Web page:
I thought about waiting until the holiday season to share this recipe with you but decided against it for a couple reasons. First, I know many of you are completely intimidated when it comes to the realm of candy making. It's understandable - all that thermometer gazing and bubbling lava-like sugar could scare anyone. But I'm not-so-secretly hoping that at least a few of you will give these little treats a home in your holiday cookie/treat boxes this year, so I wanted to give you enough time to give the recipe a test run between now and then. Maybe some of you will find your inner candymaker. Secondly, because the flavor of these caramels is likely different than caramels you've tried in the past - they are generously espresso-flecked with a subtle undercurrent of sea salt- I'm dying to get this recipe out there and see if you all like it as much as I do. I did a version with nuts, and a version without.
A few things you should know. You need a candy thermometer. I paid $4 for my latest one -this is after Wayne and some friends destroyed my old one "experimenting" with a deep fryer. They are relatively easy to find and I picked mine up at Whole Foods Market. You need the candy thermometer because the key to this caramel recipe is achieving a good set, meaning you want your caramel to be able to hold a shape once it cools. To make this happen you need to heat the ingredients to a very specific temperature. I know it all sounds so precise and fussy, and to a certain extent it is, but really all you are doing here is putting a very short list of ingredients together in a pot, and bringing the temperature up, up, up into what is considered "hard ball" territory - 260F degrees. It actually took me two attempts to get the set I was after for this recipe - the first time I only brought the caramel up to about 246F degrees- firm ball stage, resulting in my nut-caramels turning into blob city when left for any length of time at room temperature. Never one to be deterred - hard ball was what I needed.
Once the caramel is done cooking there are quite a few things you can do with it. I've written the recipe so you can make the little nut caramels you see right here, or skip the nuts and make the individually wrapped caramels you see in the lead photo - they both come from the same place. I didn't get around to it, but I couldn't help but think dunking an ice cream cone or frozen yogurt cone in this would be amazing. Or what about using the caramel as a bottom later in a chocolate tart - or the chocolate pudding pie a few of you mentioned a couple weeks back when I posted my chocolate pudding recipe. I'm sure you'll come up with some great other ways to use it.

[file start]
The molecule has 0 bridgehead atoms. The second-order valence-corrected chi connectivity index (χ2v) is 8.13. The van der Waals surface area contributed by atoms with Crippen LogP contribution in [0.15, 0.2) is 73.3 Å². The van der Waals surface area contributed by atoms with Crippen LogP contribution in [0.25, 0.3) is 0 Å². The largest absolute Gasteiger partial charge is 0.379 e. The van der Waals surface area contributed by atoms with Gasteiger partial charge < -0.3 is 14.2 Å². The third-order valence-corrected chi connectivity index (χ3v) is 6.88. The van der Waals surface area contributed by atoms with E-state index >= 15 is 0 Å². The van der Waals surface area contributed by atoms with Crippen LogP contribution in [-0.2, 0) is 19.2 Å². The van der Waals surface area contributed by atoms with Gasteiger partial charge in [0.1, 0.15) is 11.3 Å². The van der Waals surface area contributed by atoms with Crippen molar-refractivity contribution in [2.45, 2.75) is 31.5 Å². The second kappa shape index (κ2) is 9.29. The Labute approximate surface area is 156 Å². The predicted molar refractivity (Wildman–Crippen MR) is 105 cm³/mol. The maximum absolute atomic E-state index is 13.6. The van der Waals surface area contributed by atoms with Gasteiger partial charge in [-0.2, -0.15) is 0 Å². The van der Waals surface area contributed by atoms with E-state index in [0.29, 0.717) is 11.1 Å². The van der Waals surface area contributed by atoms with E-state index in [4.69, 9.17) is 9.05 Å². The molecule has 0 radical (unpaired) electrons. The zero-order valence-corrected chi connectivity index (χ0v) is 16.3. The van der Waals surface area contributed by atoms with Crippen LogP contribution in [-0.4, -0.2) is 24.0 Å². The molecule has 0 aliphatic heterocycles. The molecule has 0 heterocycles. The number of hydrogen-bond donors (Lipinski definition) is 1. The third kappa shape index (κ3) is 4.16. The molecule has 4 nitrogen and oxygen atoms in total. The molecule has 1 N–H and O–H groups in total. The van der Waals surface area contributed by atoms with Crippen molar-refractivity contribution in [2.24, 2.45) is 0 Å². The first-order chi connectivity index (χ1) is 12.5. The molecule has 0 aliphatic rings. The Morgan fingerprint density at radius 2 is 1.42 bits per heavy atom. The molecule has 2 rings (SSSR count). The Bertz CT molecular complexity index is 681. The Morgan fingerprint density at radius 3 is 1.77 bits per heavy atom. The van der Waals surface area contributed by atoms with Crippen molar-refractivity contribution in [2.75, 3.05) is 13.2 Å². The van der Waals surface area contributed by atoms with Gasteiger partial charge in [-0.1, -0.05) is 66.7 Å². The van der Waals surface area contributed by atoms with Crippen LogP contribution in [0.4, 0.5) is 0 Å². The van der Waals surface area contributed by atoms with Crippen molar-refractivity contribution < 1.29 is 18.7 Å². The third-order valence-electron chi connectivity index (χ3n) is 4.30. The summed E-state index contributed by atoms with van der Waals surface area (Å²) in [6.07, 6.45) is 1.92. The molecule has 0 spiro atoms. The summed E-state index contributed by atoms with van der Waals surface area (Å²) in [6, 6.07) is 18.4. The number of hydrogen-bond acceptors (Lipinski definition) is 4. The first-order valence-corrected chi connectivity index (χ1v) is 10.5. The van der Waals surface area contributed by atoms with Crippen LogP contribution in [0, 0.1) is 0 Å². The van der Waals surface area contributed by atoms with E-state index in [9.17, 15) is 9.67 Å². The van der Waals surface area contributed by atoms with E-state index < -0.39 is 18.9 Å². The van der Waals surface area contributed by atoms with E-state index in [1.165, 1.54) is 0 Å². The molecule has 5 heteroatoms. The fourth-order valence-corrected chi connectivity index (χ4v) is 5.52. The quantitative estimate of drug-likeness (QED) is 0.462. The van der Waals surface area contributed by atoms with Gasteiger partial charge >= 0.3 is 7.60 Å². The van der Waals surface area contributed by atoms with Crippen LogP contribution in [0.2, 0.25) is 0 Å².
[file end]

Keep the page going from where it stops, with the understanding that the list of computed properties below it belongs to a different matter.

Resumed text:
Espresso Caramels Recipe
Feel free to experiment with the type of nuts you use. I found that nuts that were chopped were easier to deal with when forming the shape of the caramels, big intact walnut halves contributed to caramels with strange shapes. When choosing honey, I went for a mild clover honey.
And as I mentioned in the post, feel free to forgo the nuts altogether. You can make individually wrapped caramels. If you do decide to roll-your-own caramels, do it assembly style. Make one "prototype" that you are happy with, it might take a few practice ones. Based on the prototype cut all the parchment paper wrappers first, next the caramel into the appropriate size squares, then roll and twist.
2 1/2 cups walnuts, toasted and chopped
1 cup heavy cream
1 tablespoon espresso powder / finely ground espresso beans
1/2 teaspoon sea salt
1 cup honey
Special equipment: candy thermometer
Place the nuts in a medium sized, glass or ceramic mixing bowl.
In a medium, thick-bottomed saucepan heat the cream, espresso powder, and salt until tiny bubbles start forming where the milk touches the pan - just before a simmer. Stir in the honey. Bring the mixture to a boil. Now reduce the heat to a simmer and cook, stirring constantly with a wooden spoon, for about 15-20 minutes minutes or until the mixture reaches 260F degrees - hard ball stage. Remove from heat.
Pour the caramel over the nuts and stir until all the nuts are well coated. Place the bowl in the refrigerator for 10 or 15 minutes to allow the caramel to thicken before you attempt to shape it. It is easier to handle this way - not as much spread. Stir one last time and drop by tablespoonful onto a prepared baking sheet (Silpat, parchment-lined, or oiled). Alternately, skip the nut addition and simply spread the (cooled but not set) caramel out on a slab or parchment-lined pan, let it cool completely before cutting into small pieces. Wrap & twist in parchment paper.
In either case keep the caramels in a cool place (or refrigerate) until completely set.
Makes 1 1/2 dozen nut caramels, or a couple dozen individual caramels (depending on the size).